Parents have a key role in preparing their children for the day of surgery.  Children tolerate surgery and anesthesia better when their anxieties are minimized by discussing the events that they can expect beforehand.  Reassure your child that while you may not be with him/her the whole time he/she will be safe and you will be close by.

Most children require medicine to ease the separation from their parents.  This medication is usually given by mouth, but the anesthesiologist will select the type of medication and route of administration that is best for your child.  Anesthesia in children is usually started by letting them breathe anesthetic agents through a mask until thy are unconscious with no needle sticks until after they are asleep.  Some children will need an intravenous injection to go to sleep.  

Upon awakening , some children are very alert and some are sleepy for hours.  Your child will continue to be monitored closely.  Pain management usually begins before the surgery starts as many of our premedications have some "painkillers' included.  This is usually supplemented after your child is asleep with intravenous injections or the injection of local anesthetics or numbing medicine.  Nausea and vomiting are occasional side effects after surgery but are treated very aggressively if they occur.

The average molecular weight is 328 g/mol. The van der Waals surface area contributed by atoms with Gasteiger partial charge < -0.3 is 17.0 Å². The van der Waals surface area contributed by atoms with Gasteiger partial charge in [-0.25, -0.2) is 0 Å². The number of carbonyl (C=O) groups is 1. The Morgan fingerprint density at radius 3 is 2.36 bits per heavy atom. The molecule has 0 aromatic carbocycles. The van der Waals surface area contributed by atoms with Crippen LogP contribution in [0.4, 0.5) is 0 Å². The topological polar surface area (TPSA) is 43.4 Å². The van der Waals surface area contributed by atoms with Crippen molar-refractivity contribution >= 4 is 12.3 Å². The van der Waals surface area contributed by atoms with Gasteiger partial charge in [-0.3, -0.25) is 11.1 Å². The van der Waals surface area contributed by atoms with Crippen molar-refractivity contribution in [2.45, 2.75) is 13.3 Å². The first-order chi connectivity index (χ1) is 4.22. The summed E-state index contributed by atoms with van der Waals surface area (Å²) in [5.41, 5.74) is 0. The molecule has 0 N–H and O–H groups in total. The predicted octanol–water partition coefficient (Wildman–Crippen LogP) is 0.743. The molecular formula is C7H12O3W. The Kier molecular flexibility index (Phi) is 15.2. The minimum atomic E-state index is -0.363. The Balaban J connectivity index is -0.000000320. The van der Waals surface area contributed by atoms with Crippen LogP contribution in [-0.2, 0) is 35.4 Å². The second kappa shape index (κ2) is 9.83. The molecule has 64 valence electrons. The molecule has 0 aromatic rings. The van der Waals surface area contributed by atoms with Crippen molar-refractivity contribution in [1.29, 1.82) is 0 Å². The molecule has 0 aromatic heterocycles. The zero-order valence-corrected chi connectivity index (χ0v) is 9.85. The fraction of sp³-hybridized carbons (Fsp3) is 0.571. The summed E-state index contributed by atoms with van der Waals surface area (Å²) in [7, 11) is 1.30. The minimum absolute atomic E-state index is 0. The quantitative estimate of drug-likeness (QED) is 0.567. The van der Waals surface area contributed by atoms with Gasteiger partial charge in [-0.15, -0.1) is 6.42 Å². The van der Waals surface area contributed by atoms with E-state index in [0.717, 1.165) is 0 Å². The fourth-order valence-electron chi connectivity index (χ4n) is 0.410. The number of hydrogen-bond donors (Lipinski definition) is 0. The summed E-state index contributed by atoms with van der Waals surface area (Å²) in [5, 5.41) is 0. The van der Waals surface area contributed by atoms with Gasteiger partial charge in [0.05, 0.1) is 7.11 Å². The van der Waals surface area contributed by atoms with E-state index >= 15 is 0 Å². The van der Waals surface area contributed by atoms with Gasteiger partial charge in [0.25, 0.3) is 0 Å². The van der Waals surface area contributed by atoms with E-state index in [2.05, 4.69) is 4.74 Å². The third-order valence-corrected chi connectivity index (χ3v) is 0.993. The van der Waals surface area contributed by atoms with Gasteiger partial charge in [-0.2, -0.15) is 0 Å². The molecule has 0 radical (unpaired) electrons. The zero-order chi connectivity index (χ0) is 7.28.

o List of current medications and dosages best to bring bottles or packages with you).

o Reports from any special studies your child may have had (i.e. Echocardiograms).

o An empty bottle or cup and special toy or blanket.

o Remove nail polish, jewelry and makeup.

o Please do not wear 
contact lenses.

o No food or drinks in the preoperative area because the children are not allowed to 
eat or drink.

o Preoperative feeding .instructions. Although some surgical procedures may be brief, the anesthetic is never minor.  These procedures must be followed for all children.

o At midnight the evening before surgery, stop all food including all orange juice, solids, candy, gum, mile and milk products, formulas and cereal.

 o Your child may breast feed until 3 hours prior to the time you are told to be at the hospital.

o Your child may drink clear fluids until 2 hours prior to the time you are told to be at the hospital.  Clear fluids include water, apple juice, clear juices without pulp, soda, pedialyte and jello.

o If your child is ill prior to coming to the hospital (wheezing, fever, vomiting),
 call your surgeon.



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